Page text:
Here the trail breaks away from the creek and starts to swtchback up the Eastern side of the canyon through dense groves of fir and aspen. This section of the trail is quite rugged and is often referred to as "the dugway". After climbing steeply out of the bottom of the canyon it continues for sometime through are relatively flat area completely forested with aspen and a few pines. This place is like walking through a history book as there are so many carvings on the aspens from various generations of different local families. Although I do not advocate this practice it is still interesting to see the dates on the different trees. (It's a little more interesting to me because I know most of the families and some of the people personally.) After a while the trail will rejoin the creek and start to dip and climb up the remains of ancient glacial morraine until it finally passes through a grove of massive pine trees and breaks out into a huge meadow called the Beaver Dams at about 7200 ft. in elevation. This is one of the most beautiful sections of this route because you finally have a clear view of Cherry Peak's North face towering over the meadow. The steep side of Prater Mountain forms the Western boundary of the small glacial valley. The eastern side is a series of broken rock and cliffs interspersed with pine and fir trees. The valley is nearly treeless except for small pockets of fir and aspen here and there. There is much evidence of avalanche activity here with debris and felled trees around the edges of the valley. This area gets its name from the many old beaver dams and ponds, now silted in making small lakes, on High Creek.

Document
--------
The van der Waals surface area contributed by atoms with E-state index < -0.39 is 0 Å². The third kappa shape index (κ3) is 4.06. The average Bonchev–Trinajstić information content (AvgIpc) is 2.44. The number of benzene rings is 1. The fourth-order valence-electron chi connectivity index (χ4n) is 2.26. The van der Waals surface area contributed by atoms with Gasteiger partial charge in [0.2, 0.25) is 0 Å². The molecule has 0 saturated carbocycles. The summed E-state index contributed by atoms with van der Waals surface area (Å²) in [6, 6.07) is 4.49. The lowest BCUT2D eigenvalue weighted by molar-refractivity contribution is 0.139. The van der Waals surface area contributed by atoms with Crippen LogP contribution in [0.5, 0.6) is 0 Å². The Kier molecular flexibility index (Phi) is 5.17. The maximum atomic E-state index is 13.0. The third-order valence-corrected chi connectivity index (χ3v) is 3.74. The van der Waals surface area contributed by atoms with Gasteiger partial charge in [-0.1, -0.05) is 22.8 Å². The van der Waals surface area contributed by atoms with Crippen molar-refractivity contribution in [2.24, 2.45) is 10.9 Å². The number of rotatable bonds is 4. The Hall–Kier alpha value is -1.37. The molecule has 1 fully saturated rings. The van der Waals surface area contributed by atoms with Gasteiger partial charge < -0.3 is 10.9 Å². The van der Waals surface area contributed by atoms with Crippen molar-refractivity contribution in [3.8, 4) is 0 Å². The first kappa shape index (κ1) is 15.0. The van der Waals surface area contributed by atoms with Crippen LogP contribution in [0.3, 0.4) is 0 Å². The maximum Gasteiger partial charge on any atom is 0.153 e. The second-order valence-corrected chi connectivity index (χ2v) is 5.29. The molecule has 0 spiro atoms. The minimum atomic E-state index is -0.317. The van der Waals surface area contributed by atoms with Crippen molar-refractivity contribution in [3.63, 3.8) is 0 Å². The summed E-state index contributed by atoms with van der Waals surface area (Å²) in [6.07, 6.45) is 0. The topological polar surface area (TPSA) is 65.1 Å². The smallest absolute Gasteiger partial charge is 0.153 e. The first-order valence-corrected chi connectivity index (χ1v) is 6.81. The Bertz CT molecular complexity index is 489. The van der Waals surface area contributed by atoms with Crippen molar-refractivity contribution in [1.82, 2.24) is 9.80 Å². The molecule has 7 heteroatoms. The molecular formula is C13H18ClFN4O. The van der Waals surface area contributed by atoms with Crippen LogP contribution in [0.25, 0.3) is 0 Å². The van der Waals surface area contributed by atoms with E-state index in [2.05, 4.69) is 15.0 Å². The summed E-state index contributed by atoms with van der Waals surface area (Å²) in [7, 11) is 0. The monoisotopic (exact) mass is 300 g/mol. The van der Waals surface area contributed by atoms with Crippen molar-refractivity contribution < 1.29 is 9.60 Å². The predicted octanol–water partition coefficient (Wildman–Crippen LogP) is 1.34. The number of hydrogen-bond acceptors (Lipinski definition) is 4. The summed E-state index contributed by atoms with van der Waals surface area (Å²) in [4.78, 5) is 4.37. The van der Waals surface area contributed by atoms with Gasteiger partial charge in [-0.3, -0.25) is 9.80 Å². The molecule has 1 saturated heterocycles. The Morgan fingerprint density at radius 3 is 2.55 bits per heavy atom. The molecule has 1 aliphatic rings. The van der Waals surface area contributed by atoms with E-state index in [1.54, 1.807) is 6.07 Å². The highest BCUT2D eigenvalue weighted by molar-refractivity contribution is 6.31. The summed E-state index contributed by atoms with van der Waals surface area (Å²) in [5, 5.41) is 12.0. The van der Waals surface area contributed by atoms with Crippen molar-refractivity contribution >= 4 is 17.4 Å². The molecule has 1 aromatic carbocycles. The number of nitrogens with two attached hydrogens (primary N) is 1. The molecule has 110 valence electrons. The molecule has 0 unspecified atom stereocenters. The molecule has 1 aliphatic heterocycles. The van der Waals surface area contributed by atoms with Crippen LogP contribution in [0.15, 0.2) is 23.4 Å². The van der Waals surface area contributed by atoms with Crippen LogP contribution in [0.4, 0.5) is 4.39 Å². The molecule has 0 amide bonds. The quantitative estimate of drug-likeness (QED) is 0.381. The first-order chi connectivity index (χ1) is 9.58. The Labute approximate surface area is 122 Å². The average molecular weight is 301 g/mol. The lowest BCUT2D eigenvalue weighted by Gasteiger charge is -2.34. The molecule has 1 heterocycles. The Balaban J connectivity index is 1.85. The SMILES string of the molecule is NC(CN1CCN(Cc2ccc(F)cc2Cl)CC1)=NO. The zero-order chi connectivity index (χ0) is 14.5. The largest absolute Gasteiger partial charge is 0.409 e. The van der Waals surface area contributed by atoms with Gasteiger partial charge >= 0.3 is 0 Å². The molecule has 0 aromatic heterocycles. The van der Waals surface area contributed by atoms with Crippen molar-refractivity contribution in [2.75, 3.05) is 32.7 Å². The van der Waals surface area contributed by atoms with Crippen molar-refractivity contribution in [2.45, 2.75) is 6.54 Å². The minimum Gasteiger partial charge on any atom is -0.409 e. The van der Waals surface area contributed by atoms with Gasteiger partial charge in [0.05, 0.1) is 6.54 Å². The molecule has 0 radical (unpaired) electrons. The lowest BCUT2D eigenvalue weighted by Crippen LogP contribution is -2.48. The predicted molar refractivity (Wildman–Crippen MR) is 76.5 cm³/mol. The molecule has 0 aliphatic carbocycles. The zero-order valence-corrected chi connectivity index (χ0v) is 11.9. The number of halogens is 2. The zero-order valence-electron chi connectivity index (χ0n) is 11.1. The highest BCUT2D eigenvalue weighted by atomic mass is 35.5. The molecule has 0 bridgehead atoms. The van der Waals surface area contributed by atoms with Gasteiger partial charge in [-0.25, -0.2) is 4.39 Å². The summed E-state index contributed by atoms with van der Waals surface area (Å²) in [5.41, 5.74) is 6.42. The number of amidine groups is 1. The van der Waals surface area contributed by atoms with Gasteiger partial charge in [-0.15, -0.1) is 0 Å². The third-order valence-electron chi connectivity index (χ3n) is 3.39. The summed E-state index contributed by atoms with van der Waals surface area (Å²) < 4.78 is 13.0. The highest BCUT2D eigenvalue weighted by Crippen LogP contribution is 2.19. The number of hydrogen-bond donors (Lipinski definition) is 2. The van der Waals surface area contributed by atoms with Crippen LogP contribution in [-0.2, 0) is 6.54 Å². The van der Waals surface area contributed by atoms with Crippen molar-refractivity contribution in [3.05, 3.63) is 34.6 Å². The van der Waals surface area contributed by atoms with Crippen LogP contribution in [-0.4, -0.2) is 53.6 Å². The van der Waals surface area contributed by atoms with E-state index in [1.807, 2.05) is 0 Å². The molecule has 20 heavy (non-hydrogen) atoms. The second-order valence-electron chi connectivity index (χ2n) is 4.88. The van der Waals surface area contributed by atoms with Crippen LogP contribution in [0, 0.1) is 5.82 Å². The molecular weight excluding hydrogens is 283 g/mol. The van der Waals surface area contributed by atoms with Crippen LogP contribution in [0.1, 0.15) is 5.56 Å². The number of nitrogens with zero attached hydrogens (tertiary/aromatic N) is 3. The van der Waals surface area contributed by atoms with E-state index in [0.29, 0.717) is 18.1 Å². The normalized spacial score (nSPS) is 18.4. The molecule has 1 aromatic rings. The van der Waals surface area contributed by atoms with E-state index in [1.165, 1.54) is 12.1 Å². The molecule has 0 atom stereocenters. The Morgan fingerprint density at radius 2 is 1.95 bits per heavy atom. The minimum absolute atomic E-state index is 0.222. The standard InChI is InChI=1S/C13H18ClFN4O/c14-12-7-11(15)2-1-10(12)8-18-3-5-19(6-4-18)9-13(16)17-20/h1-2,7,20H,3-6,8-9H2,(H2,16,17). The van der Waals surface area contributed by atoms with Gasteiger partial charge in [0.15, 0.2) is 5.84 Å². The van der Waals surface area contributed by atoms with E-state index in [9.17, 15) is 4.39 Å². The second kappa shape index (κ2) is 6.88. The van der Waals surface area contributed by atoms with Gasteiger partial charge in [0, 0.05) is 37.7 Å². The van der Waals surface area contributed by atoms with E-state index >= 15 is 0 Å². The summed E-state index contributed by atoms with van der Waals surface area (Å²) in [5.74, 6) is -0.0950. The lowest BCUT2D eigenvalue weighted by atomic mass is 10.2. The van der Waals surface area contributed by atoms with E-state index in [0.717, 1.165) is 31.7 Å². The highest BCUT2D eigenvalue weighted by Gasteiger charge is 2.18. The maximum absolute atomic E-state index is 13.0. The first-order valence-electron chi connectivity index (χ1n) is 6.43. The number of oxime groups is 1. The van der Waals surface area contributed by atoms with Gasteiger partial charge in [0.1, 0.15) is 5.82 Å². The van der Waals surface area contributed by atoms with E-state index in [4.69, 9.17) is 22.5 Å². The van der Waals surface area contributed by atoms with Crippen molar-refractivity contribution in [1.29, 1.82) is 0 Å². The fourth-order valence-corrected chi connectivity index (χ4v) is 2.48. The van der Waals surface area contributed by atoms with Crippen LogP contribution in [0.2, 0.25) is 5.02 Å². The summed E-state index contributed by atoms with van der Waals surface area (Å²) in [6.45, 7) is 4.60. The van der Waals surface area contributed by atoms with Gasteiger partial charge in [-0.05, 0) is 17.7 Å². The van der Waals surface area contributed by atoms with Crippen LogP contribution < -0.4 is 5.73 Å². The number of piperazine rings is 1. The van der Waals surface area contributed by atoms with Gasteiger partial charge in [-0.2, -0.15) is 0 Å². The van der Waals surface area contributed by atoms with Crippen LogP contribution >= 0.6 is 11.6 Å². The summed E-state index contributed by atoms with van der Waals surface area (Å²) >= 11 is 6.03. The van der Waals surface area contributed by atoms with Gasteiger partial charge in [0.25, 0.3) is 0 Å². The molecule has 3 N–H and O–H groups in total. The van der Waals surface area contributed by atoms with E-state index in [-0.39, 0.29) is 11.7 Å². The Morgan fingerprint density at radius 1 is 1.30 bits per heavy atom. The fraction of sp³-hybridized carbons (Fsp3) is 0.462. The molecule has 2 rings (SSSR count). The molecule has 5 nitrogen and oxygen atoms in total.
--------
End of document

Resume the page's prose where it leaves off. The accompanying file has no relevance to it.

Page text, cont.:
This is where much of the elevation gain occurs and is probably the most difficult section of the trail except for maybe the final approach to the summit of Cherry Peak. It goes from about 7400 ft. to 8765 ft. in about a mile. From the Beaver Dams the trail starts to head Southeast and up into the upper reaches of the glacial valley containing High Creek Lake. The valley will significanty narrow and deepen at this point. The trail will climb to a small waterfall at the Southern end of the Beaver Dams and will then start to switchback steeply up the side of the canyon. From here the trail will climb high above the creek and work its way around the Eastern side of Cherry Peak crossing over several steep bands of cliffs until it arrives at High Creek Lake. This is the area where most of the wildflowers are visible along side the trail in the open meadows. the terrain also becomes more rocky with many large glacial erratics lying around.